I agree completely, my brain is very spare.


Mine has been virtually unused for the last 30 years.

Jan 23, 2021 - 6:34:34 AM

4583 posts since 3/6/2006

According to my 1971 Vega/Martin catalog and price sheet, your banjo is a Vega-Vox 1, tenor 4 string, that listed for $610. The C. F. Martin Co. purchased the Vega Company in 1970 or '71.




Jan 23, 2021 - 9:36:34 AM

3607 posts since 5/29/2011

The sales tag in picture 3 says V 41 T which I assume means a V41 tenor. They were special order only and were a step above the VegaVox. It should be made by Martin if that is the case. Unless the sales tag was an error.

Jan 23, 2021 - 10:07:07 AM
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13720 posts since 10/30/2008

If it was a Martin Vega, the CF Martin decal should be present on the back of the peghead in gold, and also printed on a piece of yellow tape somewhere inside the "pot" (which you can look into, with the resonator removed).

It's not a V41. A V41 would have hexagonal inlays like a Martin D41 guitar. Martin Vega also made a V45 (gold plated/engraved) with hexagonal inlays like a Martin D45 guitar. You can see these two models in the price list photo.

I agree it's a Vega Vox I just like the one pictured in the catalog. But there should be a CF Martin brand on or in it somewhere.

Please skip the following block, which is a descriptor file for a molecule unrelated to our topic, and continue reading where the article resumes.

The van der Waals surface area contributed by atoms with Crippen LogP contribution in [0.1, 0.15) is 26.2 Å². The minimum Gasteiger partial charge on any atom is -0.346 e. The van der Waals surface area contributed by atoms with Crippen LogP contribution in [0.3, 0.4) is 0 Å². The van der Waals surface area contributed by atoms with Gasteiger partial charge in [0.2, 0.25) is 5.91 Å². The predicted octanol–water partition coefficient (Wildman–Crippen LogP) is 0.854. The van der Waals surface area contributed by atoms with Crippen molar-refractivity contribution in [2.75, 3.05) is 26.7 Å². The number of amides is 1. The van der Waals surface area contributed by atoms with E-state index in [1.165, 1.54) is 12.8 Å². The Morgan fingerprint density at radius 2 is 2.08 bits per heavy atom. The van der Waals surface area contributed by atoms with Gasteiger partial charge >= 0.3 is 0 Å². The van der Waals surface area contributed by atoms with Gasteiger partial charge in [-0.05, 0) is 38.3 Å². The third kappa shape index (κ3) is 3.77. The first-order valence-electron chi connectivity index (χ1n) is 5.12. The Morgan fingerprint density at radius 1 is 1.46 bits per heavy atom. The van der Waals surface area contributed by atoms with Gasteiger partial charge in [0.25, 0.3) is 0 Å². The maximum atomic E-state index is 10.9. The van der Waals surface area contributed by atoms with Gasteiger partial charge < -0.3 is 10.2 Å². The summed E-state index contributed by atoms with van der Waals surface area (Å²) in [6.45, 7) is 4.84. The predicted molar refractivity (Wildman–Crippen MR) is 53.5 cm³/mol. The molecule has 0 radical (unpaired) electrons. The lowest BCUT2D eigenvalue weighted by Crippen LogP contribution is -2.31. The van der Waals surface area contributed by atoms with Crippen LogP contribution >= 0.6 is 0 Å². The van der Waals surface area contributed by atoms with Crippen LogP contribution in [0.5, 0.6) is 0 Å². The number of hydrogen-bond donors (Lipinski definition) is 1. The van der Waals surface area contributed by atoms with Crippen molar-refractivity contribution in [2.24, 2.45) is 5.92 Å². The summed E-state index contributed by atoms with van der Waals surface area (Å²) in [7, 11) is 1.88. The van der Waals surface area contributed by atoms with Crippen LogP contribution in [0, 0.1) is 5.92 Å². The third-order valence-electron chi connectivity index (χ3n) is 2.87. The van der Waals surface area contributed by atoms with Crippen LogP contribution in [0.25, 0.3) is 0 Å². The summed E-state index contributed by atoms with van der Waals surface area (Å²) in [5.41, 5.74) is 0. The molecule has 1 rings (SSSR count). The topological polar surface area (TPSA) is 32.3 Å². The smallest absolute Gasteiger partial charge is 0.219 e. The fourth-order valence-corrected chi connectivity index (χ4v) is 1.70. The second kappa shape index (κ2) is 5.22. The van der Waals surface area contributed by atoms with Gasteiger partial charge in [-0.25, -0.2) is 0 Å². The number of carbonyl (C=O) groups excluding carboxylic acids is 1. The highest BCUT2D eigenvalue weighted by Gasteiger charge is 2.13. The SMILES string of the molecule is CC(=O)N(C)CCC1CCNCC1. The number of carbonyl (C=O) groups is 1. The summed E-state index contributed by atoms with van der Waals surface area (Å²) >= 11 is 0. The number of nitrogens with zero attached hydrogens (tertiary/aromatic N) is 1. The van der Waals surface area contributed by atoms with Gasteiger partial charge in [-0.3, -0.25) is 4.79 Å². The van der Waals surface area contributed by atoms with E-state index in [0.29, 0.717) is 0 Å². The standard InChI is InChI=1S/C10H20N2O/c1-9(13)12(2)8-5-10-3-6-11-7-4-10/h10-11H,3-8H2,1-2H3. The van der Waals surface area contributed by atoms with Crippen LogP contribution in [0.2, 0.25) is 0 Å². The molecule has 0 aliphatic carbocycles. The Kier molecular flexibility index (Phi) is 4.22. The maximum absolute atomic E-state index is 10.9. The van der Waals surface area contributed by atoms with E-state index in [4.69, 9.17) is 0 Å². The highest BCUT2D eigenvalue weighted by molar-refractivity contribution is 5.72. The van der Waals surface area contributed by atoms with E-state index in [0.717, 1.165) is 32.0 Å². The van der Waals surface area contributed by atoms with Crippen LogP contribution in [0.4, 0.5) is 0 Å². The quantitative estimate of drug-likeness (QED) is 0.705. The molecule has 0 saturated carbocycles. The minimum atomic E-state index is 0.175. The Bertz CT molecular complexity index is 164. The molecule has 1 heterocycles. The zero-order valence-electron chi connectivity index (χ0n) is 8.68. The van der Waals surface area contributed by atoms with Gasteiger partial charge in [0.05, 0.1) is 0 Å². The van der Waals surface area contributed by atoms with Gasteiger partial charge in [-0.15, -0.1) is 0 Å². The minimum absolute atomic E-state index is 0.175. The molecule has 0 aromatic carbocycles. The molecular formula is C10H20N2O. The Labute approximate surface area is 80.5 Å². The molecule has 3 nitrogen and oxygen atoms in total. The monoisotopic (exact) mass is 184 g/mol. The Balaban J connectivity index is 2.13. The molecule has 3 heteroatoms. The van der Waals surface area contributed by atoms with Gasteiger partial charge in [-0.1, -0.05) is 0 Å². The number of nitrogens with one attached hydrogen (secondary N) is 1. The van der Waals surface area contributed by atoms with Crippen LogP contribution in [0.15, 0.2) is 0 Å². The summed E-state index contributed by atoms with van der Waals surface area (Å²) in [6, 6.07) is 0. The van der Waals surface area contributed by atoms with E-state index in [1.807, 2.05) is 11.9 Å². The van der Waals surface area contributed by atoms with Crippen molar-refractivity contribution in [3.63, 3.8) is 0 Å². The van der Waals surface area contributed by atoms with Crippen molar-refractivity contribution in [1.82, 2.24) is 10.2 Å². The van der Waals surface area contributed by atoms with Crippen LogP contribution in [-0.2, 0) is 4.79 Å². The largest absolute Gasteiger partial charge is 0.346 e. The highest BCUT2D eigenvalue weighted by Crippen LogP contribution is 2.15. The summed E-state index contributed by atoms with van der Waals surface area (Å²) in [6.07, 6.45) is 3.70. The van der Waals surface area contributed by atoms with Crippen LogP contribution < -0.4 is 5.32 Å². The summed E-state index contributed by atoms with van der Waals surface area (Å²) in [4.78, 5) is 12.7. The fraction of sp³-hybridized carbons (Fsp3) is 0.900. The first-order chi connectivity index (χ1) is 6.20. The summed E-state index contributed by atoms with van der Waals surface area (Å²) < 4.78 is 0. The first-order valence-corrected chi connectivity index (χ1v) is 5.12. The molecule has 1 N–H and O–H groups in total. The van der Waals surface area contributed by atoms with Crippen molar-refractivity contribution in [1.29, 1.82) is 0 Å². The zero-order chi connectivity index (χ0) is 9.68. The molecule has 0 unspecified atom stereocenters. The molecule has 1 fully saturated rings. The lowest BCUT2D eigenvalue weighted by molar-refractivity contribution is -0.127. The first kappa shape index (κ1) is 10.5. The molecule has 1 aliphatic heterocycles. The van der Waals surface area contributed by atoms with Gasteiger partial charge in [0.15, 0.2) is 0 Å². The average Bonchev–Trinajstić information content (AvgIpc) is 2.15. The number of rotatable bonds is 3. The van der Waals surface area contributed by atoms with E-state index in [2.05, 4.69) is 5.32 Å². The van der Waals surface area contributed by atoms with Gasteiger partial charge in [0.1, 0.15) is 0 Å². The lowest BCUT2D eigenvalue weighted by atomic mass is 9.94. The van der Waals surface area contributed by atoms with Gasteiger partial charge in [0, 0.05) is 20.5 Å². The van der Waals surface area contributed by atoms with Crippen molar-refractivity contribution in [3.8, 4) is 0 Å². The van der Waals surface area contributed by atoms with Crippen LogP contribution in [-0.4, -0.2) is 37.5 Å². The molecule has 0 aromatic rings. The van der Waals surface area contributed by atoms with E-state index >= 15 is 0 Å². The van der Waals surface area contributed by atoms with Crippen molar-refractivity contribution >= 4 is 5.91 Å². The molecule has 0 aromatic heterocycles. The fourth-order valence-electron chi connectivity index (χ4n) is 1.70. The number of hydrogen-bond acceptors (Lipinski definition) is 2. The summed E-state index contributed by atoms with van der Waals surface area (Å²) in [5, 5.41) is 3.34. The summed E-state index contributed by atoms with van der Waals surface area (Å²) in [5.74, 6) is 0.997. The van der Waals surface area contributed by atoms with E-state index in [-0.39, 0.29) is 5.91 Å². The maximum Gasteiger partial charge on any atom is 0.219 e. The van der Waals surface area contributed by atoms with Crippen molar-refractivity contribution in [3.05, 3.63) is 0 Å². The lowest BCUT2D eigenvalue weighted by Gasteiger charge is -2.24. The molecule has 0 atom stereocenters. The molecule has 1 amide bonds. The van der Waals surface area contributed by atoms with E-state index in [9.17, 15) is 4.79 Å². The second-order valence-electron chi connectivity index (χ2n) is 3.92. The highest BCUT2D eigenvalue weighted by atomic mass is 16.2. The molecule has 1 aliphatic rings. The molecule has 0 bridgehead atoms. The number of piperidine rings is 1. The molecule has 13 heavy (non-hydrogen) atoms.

The Vega Vox models (I through IV) originated in the 1930s. The main feature of the "Vox" model was the extra-deep resonator. The Vox model was VERY popular with pro tenor banjo players. As you can see, the model continued right to the final days of the US made Vega branded banjos. The particular inlay pattern on this "late" Vega Vox I was lifted from the 1960s Vega Pro II and VIP models.

Jan 23, 2021 - 3:14:10 PM
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markboo

USA

6 posts since 1/22/2021

Thanks for all your sage advice and help on this minor mystery. I'm so glad that communities like this and people like you exist and share your knowledge and passion. Long may it continue.

Jan 24, 2021 - 11:59:27 AM

25 posts since 9/23/2018

Be careful with that thing. What ever you do, don't play it! Banjos and banjo playing are highly addictive. I played guitars for 50 years and had many (good ones too!) . Now, thanks to my banjo addiction, the only time I pick up a guitar is to sell it so I can buy another banjo. Early on, and it seemed harmless enough, I started fooling around with an old Kay tenor a friend gave me. After a while, I learned that tenors were a 'gateway' addiction when I moved up to the 'hard stuff' (5 strings). Now, when I look in a miror, I see a hopeless banjo addict who lives only for his next banjo 'fix'. I can't imagine life without them.

Jan 26, 2021 - 8:08:28 AM

markboo

USA

6 posts since 1/22/2021

That's hilarious Mr. Banjo Nut. I have to say I have tinkled with it and it's a fascinating resonant sound - especially in the bathroom....

Jan 26, 2021 - 8:09:51 AM

markboo

USA

6 posts since 1/22/2021

....and I'm reading Steve Martin's book right now....oh brother!